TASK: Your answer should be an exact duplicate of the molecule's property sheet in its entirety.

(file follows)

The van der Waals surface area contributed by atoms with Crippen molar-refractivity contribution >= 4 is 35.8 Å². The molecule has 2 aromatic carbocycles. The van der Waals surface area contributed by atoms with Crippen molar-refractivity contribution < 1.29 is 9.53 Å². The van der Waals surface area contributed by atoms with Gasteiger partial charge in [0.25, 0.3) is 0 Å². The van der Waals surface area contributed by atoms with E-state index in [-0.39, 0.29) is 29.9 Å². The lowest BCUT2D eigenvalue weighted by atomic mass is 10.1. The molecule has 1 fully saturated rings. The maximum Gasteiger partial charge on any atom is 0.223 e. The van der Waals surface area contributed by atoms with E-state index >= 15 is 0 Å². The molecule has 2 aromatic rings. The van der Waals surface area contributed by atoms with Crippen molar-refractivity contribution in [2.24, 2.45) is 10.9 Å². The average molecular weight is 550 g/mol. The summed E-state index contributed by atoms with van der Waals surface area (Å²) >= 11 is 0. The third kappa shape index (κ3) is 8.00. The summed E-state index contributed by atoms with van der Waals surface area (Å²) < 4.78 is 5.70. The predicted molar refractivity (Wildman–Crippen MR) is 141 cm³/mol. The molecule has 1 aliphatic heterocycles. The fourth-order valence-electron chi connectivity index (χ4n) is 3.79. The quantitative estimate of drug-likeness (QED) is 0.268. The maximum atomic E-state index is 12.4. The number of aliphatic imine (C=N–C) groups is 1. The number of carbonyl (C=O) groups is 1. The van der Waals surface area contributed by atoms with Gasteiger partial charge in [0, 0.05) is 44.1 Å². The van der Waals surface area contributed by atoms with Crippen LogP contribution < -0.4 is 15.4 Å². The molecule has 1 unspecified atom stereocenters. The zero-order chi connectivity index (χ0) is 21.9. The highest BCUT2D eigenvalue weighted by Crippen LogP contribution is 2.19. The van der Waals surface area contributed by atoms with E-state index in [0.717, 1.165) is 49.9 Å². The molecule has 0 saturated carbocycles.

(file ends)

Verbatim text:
The van der Waals surface area contributed by atoms with Crippen molar-refractivity contribution >= 4 is 35.8 Å². The molecule has 2 aromatic carbocycles. The van der Waals surface area contributed by atoms with Crippen molar-refractivity contribution < 1.29 is 9.53 Å². The van der Waals surface area contributed by atoms with Gasteiger partial charge in [0.25, 0.3) is 0 Å². The van der Waals surface area contributed by atoms with E-state index in [-0.39, 0.29) is 29.9 Å². The lowest BCUT2D eigenvalue weighted by atomic mass is 10.1. The molecule has 1 fully saturated rings. The maximum Gasteiger partial charge on any atom is 0.223 e. The van der Waals surface area contributed by atoms with E-state index >= 15 is 0 Å². The molecule has 2 aromatic rings. The van der Waals surface area contributed by atoms with Crippen molar-refractivity contribution in [2.24, 2.45) is 10.9 Å². The average molecular weight is 550 g/mol. The summed E-state index contributed by atoms with van der Waals surface area (Å²) >= 11 is 0. The third kappa shape index (κ3) is 8.00. The summed E-state index contributed by atoms with van der Waals surface area (Å²) < 4.78 is 5.70. The predicted molar refractivity (Wildman–Crippen MR) is 141 cm³/mol. The molecule has 1 aliphatic heterocycles. The fourth-order valence-electron chi connectivity index (χ4n) is 3.79. The quantitative estimate of drug-likeness (QED) is 0.268. The maximum atomic E-state index is 12.4. The number of aliphatic imine (C=N–C) groups is 1. The number of carbonyl (C=O) groups is 1. The van der Waals surface area contributed by atoms with Gasteiger partial charge in [0, 0.05) is 44.1 Å². The van der Waals surface area contributed by atoms with Crippen LogP contribution < -0.4 is 15.4 Å². The molecule has 1 unspecified atom stereocenters. The zero-order chi connectivity index (χ0) is 21.9. The highest BCUT2D eigenvalue weighted by Crippen LogP contribution is 2.19. The van der Waals surface area contributed by atoms with E-state index in [0.717, 1.165) is 49.9 Å². The molecule has 0 saturated carbocycles.